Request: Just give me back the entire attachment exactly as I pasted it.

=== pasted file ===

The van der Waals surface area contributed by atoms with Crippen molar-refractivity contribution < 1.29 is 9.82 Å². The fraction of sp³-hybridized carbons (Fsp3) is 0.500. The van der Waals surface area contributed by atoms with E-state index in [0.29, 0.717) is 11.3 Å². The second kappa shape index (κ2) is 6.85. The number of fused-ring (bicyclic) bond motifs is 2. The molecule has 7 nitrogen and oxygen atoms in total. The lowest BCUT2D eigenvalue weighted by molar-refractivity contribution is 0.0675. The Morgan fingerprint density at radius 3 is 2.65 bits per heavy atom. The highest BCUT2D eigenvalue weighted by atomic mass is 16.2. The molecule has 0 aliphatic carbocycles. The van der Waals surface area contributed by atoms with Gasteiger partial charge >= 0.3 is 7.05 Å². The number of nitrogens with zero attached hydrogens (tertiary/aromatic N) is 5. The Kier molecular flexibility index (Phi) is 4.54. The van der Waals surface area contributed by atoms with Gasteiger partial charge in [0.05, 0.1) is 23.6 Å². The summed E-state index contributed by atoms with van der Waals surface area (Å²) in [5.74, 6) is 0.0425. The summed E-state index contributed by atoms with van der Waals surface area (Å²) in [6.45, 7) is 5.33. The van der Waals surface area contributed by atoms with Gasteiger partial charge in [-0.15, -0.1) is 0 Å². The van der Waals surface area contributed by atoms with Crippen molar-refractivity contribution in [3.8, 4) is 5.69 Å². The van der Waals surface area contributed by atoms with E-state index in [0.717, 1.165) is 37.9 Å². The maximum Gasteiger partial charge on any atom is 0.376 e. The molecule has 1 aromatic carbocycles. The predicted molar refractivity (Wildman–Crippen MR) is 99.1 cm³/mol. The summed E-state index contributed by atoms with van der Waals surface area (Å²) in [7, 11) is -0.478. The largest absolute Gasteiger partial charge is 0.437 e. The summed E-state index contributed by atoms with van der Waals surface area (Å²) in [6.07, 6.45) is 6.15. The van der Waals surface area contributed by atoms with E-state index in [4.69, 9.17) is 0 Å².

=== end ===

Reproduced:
The van der Waals surface area contributed by atoms with Crippen molar-refractivity contribution < 1.29 is 9.82 Å². The fraction of sp³-hybridized carbons (Fsp3) is 0.500. The van der Waals surface area contributed by atoms with E-state index in [0.29, 0.717) is 11.3 Å². The second kappa shape index (κ2) is 6.85. The number of fused-ring (bicyclic) bond motifs is 2. The molecule has 7 nitrogen and oxygen atoms in total. The lowest BCUT2D eigenvalue weighted by molar-refractivity contribution is 0.0675. The Morgan fingerprint density at radius 3 is 2.65 bits per heavy atom. The highest BCUT2D eigenvalue weighted by atomic mass is 16.2. The molecule has 0 aliphatic carbocycles. The van der Waals surface area contributed by atoms with Gasteiger partial charge >= 0.3 is 7.05 Å². The number of nitrogens with zero attached hydrogens (tertiary/aromatic N) is 5. The Kier molecular flexibility index (Phi) is 4.54. The van der Waals surface area contributed by atoms with Gasteiger partial charge in [0.05, 0.1) is 23.6 Å². The summed E-state index contributed by atoms with van der Waals surface area (Å²) in [5.74, 6) is 0.0425. The summed E-state index contributed by atoms with van der Waals surface area (Å²) in [6.45, 7) is 5.33. The van der Waals surface area contributed by atoms with Gasteiger partial charge in [-0.15, -0.1) is 0 Å². The van der Waals surface area contributed by atoms with Crippen molar-refractivity contribution in [3.8, 4) is 5.69 Å². The van der Waals surface area contributed by atoms with E-state index in [0.717, 1.165) is 37.9 Å². The maximum Gasteiger partial charge on any atom is 0.376 e. The molecule has 1 aromatic carbocycles. The predicted molar refractivity (Wildman–Crippen MR) is 99.1 cm³/mol. The summed E-state index contributed by atoms with van der Waals surface area (Å²) in [7, 11) is -0.478. The largest absolute Gasteiger partial charge is 0.437 e. The summed E-state index contributed by atoms with van der Waals surface area (Å²) in [6.07, 6.45) is 6.15. The van der Waals surface area contributed by atoms with E-state index in [4.69, 9.17) is 0 Å².